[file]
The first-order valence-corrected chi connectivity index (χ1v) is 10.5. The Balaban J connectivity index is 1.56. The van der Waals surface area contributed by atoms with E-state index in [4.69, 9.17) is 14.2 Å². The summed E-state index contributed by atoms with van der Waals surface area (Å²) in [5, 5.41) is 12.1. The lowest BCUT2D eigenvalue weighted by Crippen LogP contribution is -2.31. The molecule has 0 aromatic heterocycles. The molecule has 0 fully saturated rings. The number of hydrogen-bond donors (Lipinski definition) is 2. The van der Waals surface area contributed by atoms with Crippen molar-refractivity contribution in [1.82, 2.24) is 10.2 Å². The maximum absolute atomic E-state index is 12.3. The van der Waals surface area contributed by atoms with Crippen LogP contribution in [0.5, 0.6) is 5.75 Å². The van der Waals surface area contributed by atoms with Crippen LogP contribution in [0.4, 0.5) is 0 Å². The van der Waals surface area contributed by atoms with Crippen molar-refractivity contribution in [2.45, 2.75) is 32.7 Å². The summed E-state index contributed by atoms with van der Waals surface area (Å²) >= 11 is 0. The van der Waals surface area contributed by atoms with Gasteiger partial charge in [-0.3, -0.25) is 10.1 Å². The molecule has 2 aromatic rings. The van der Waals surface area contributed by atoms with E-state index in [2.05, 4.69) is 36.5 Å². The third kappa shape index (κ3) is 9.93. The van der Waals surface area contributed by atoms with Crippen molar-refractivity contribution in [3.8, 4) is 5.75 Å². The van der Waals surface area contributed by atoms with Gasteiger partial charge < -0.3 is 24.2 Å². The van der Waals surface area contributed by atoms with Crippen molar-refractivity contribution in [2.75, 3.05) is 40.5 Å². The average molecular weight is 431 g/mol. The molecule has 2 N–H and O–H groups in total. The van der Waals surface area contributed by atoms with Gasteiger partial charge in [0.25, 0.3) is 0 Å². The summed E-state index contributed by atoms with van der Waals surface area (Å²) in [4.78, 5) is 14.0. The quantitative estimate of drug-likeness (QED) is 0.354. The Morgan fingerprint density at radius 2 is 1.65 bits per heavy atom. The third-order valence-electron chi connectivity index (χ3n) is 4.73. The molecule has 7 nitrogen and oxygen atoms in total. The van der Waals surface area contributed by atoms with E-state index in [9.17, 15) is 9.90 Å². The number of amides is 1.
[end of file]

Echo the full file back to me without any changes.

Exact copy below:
The first-order valence-corrected chi connectivity index (χ1v) is 10.5. The Balaban J connectivity index is 1.56. The van der Waals surface area contributed by atoms with E-state index in [4.69, 9.17) is 14.2 Å². The summed E-state index contributed by atoms with van der Waals surface area (Å²) in [5, 5.41) is 12.1. The lowest BCUT2D eigenvalue weighted by Crippen LogP contribution is -2.31. The molecule has 0 aromatic heterocycles. The molecule has 0 fully saturated rings. The number of hydrogen-bond donors (Lipinski definition) is 2. The van der Waals surface area contributed by atoms with Crippen molar-refractivity contribution in [1.82, 2.24) is 10.2 Å². The maximum absolute atomic E-state index is 12.3. The van der Waals surface area contributed by atoms with Crippen LogP contribution in [0.5, 0.6) is 5.75 Å². The van der Waals surface area contributed by atoms with Crippen LogP contribution in [0.4, 0.5) is 0 Å². The van der Waals surface area contributed by atoms with Crippen molar-refractivity contribution in [2.45, 2.75) is 32.7 Å². The summed E-state index contributed by atoms with van der Waals surface area (Å²) >= 11 is 0. The van der Waals surface area contributed by atoms with Gasteiger partial charge in [-0.3, -0.25) is 10.1 Å². The molecule has 2 aromatic rings. The van der Waals surface area contributed by atoms with E-state index in [2.05, 4.69) is 36.5 Å². The third kappa shape index (κ3) is 9.93. The van der Waals surface area contributed by atoms with Crippen molar-refractivity contribution in [3.8, 4) is 5.75 Å². The van der Waals surface area contributed by atoms with Gasteiger partial charge < -0.3 is 24.2 Å². The van der Waals surface area contributed by atoms with Crippen molar-refractivity contribution in [2.75, 3.05) is 40.5 Å². The average molecular weight is 431 g/mol. The molecule has 2 N–H and O–H groups in total. The van der Waals surface area contributed by atoms with Gasteiger partial charge in [0.25, 0.3) is 0 Å². The summed E-state index contributed by atoms with van der Waals surface area (Å²) in [4.78, 5) is 14.0. The quantitative estimate of drug-likeness (QED) is 0.354. The Morgan fingerprint density at radius 2 is 1.65 bits per heavy atom. The third-order valence-electron chi connectivity index (χ3n) is 4.73. The molecule has 7 nitrogen and oxygen atoms in total. The van der Waals surface area contributed by atoms with E-state index in [9.17, 15) is 9.90 Å². The number of amides is 1.